Please use this identifier to cite or link to this item: http://hdl.handle.net/10397/24129
Title: Influence of clearances on the energy performance of window-type air-conditioners at the same level outside residential buildings
Authors: Bojic, M
Lee, M
Yik, F
Burnett, J
Keywords: Condensers
Heat rejection
Recessed spaces
Temperature rise
Issue Date: 2002
Publisher: Pergamon Press
Source: Building and environment, 2002, v. 37, no. 7, p. 713-726 How to cite?
Journal: Building and environment 
Abstract: Due to the hot and humid weather, the majority of residential units in Hong Kong are equipped with window-type air-conditioners. However, the provisions made in the building envelope design for their installation are often inadequate, particularly in the clearances for intake and disposal of outdoor air for condenser cooling. Consequently, the air-conditioners would consume an unnecessarily high amount of electricity and at the same time output less cooling. The paper describes a study on the outdoor airflow around air-conditioners in residential buildings and the related thermal phenomena. The CFD code FLUENT was employed to predict the airflow patterns in 20 installation configurations of window-type air-conditioners, which embrace different shapes of clearances around the air-conditioners that are on the same story in a building. The results reveal that insufficient clearance spaces could cause a significant increase in the temperature of the outdoor air entering the air-conditioners, which would also be accompanied by a reduction in the airflow rate. The increase in the electricity consumption of the air-conditioners could exceed 45% for the case where the air-conditioners were drawing in the discharged hot condenser air from other air conditioners located at an opposite wall for condenser cooling. The presence of a sidewall, however, could cause the discharged hot air to move quicker away from the air-conditioner leading to a lower entering air temperature to its condenser.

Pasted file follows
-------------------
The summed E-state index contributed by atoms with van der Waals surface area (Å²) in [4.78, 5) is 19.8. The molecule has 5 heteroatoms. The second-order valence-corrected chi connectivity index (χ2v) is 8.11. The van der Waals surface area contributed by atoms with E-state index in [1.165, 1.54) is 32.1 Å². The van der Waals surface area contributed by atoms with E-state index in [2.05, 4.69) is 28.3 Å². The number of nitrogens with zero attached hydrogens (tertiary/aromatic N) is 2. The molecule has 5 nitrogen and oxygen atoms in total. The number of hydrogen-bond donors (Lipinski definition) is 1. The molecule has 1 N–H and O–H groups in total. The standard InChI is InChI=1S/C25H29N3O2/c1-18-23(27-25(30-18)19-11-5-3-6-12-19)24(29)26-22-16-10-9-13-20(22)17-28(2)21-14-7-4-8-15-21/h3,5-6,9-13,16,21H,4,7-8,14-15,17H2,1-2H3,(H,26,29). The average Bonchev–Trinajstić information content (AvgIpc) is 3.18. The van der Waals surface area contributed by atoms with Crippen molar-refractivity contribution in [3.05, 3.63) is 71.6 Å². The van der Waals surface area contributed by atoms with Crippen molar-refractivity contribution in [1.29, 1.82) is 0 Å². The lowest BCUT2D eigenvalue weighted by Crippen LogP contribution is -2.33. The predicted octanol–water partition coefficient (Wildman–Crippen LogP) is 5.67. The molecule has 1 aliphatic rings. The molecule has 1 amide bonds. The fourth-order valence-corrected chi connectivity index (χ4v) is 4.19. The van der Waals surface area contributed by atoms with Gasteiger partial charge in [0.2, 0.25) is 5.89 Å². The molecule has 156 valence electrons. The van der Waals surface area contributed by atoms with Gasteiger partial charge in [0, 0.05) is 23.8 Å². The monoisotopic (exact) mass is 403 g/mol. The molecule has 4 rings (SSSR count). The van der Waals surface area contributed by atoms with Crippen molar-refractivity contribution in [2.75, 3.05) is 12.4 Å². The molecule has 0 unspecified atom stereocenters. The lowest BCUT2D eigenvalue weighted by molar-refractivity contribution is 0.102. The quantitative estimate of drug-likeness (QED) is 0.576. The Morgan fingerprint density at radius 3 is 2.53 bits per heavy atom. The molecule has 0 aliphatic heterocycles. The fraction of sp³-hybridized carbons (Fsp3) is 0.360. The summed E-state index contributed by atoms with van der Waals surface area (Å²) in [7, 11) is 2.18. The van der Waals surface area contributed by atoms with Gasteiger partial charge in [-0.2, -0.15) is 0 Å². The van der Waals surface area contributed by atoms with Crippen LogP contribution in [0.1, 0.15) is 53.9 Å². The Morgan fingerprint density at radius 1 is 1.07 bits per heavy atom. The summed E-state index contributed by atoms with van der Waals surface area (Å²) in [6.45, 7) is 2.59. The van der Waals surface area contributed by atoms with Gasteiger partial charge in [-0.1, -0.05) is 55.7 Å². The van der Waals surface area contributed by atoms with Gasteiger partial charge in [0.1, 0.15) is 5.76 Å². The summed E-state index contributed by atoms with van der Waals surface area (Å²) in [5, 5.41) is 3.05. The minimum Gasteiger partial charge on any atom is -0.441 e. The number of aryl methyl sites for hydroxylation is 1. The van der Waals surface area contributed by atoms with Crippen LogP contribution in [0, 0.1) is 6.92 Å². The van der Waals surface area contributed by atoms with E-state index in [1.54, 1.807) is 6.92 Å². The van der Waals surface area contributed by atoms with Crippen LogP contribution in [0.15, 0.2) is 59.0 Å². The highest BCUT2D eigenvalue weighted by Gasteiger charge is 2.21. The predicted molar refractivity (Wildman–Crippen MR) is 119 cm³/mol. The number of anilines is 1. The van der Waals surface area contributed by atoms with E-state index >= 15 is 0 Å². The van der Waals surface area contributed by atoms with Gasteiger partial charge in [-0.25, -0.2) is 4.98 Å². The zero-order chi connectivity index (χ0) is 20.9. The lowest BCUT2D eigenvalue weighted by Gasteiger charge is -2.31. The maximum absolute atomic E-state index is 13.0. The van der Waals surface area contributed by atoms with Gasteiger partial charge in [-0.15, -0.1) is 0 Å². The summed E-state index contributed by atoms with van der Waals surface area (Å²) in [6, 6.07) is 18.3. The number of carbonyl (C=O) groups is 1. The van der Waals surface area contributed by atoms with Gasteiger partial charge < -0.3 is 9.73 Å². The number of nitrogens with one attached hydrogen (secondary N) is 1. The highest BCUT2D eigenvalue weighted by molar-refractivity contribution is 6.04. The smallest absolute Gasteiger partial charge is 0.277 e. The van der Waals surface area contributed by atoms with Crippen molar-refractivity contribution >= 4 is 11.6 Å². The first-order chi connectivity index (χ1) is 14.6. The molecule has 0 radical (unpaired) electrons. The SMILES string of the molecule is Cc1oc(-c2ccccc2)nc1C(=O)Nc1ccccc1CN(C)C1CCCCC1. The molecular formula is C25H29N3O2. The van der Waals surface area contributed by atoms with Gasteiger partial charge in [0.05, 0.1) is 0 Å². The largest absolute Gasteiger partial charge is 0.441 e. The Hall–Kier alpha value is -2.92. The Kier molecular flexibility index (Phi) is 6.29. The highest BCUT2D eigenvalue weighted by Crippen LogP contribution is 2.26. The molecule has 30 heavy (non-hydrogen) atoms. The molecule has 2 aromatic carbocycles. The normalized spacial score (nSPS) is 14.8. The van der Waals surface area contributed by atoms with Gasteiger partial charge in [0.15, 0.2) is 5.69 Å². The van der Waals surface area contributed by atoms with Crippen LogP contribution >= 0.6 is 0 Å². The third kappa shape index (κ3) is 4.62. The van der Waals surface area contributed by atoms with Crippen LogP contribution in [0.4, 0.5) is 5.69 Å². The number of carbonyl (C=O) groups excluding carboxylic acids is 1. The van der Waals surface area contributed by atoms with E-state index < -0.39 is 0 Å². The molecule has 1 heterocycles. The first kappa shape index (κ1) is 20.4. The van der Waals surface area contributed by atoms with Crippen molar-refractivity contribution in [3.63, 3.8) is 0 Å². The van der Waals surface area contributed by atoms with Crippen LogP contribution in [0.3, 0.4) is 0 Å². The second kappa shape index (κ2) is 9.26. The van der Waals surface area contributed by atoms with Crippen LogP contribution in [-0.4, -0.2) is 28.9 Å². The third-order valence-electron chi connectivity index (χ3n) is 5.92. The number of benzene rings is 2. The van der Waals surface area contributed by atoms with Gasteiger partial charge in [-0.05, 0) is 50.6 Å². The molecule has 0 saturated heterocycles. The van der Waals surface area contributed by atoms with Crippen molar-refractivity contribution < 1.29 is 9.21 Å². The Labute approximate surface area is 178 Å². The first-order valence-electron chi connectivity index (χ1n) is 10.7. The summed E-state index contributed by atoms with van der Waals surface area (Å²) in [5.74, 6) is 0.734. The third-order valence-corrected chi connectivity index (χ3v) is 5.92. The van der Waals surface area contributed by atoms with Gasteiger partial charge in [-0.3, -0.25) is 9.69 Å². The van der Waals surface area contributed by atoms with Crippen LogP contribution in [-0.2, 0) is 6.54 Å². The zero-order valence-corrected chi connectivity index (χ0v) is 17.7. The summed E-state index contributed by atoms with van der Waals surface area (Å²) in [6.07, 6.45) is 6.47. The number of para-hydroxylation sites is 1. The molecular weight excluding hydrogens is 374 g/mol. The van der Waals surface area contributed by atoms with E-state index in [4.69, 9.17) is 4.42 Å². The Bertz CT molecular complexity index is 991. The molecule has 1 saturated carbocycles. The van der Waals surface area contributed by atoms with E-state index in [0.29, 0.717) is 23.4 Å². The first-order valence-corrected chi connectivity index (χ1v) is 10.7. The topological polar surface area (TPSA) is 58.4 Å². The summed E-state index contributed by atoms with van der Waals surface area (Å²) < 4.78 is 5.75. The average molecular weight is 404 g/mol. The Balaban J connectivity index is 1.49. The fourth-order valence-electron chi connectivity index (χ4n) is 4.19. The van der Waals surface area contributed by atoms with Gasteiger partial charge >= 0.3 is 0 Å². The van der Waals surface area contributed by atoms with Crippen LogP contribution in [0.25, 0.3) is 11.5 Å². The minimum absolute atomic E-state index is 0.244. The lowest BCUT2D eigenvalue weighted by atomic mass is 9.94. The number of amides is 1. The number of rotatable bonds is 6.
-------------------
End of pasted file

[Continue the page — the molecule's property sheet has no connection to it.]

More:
URI: http://hdl.handle.net/10397/24129
ISSN: 0360-1323
EISSN: 1873-684X
DOI: 10.1016/S0360-1323(01)00075-0
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